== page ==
“By the time I retired from the Uganda Police Force in 2003, I had already established a shelter  and registered it  with the Lira Non Governmental Organization (NGO) Board  and the Local Lira Government.  I also contacted the International Association of Women Police for support to construct a permanent building for the Shelter with a perimeter wall. In the same year, the shelter received fifty female survivors of abuse. This is the first ever shelter of its kind in Lira District – Northern Uganda. Hellen recalls.

Since 2003 more than four thousand women and child survivors of abuse have passed through this Shelter. With support of UN Women and Children’s Fund the shelter also has been able to repair 40 serious cases of Fistula and the youngest survivor was four years who was raped by a neighbor. The shelter also provided medical treatment to over 60 young mothers who were sexually abused.

The majority of women and girls who are received at the shelter for protection are female survivors of: domestic violence, sexual abuse, force marriage, child labor, orphans, rescued children from traffickers, potential victims (girl child) of Female Genital Mutilation ( FGM) and  Fistula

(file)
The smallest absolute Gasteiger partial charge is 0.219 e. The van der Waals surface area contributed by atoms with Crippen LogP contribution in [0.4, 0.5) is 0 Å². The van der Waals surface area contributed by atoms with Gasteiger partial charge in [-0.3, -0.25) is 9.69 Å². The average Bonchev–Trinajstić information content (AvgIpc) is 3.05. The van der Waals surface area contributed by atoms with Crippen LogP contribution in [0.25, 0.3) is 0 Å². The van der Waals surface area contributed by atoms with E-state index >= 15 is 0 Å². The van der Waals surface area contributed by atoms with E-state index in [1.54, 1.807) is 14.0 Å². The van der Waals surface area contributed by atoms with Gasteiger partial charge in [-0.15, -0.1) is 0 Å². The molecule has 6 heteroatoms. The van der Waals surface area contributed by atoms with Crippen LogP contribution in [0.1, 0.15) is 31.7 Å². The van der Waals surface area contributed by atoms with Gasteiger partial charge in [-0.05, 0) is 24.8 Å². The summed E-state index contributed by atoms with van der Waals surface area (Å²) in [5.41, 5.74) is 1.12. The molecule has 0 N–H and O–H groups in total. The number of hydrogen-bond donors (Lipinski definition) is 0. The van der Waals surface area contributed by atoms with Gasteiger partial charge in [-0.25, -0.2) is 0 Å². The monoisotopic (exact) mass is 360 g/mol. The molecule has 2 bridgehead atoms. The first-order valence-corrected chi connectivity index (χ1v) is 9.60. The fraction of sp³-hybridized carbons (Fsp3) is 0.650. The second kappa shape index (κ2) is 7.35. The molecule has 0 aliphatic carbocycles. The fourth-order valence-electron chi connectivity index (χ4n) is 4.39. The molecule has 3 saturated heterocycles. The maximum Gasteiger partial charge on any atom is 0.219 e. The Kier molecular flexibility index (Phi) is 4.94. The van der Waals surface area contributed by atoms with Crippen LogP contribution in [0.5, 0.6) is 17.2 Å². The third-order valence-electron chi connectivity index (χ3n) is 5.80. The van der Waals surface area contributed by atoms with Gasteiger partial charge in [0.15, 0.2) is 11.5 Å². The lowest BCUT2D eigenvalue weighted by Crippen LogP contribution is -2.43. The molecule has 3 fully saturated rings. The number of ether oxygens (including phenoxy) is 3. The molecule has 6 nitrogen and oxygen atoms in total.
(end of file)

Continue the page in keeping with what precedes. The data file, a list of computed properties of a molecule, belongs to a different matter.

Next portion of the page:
As part of raising awareness on Sexual and Gender Based Violence in the community and the duty bearers, Hellen spear headed the first ever Town Hall meeting in Lira town where district officials and community members    discussed issues of SGBV. The main objective of the meeting was to make the district officials aware of injustice women survivors of abuse face when they are not able to pay the Police Surgeon’s fee and to devise means of  protecting women and children from violence and abuse.

Despite the achievements, the shelter still faces some challenges as it mainly run on donations from well wishers. According to Hellen, the most pressing needs of the shelter are school fees  for orphans to go to school, feeding and clothing, medical care, skills training for young mothers, and a vehicle to ease the movement among others.